CHESS

The Jerusalem Post - The Jerusalem Post Magazine - - GAMES - By Leonard Bar­den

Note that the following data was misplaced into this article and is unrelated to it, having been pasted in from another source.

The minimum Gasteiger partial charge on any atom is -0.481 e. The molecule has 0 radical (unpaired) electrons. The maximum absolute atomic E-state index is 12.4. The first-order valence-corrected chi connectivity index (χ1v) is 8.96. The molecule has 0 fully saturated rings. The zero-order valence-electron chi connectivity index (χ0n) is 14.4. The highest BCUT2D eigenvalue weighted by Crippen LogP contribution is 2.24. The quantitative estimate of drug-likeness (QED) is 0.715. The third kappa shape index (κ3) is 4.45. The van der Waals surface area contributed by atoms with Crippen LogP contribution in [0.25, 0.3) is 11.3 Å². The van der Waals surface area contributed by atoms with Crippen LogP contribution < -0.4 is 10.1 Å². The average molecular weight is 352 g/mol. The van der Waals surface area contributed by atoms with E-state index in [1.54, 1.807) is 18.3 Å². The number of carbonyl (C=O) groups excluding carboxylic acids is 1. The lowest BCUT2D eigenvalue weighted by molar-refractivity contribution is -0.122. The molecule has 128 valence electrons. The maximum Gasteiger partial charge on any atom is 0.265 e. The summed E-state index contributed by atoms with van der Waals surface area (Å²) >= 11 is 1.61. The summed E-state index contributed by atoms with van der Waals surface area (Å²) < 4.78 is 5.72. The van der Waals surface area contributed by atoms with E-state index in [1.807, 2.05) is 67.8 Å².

Paul Keres v Giuseppe Stalda, postal game 1934. Es­to­nia's Keres was one of the finest play­ers never to be­come world cham­pion. His ca­reer was blighted when he com­peted in wartime Ger­man tour­na­ments. On his re­turn home Soviet author­i­ties, who favoured Keres's Rus­sian ri­val Mikhail Botvin­nik, co­erced him with threats to his fam­ily. Though no smok­ing gun has emerged, sus­pi­cions linger that Keres chose to play be­low form when he lost four straight games to Botvin­nik in the 1948 world ti­tle event. As a youth­ful tal­ent, Keres honed his game by postal chess, taking on 150 op­po­nents at once. When he died, thou­sands at­tended his funeral and he was hon­oured with his im­age on a stamp. Here Keres looks set for vic­tory with his Qg6 mate threat, while the queen also stops Qxe2+. It looks res­ignable for Stalda, but the Ital­ian pro­duced a sur­prise re­source. What hap­pened?

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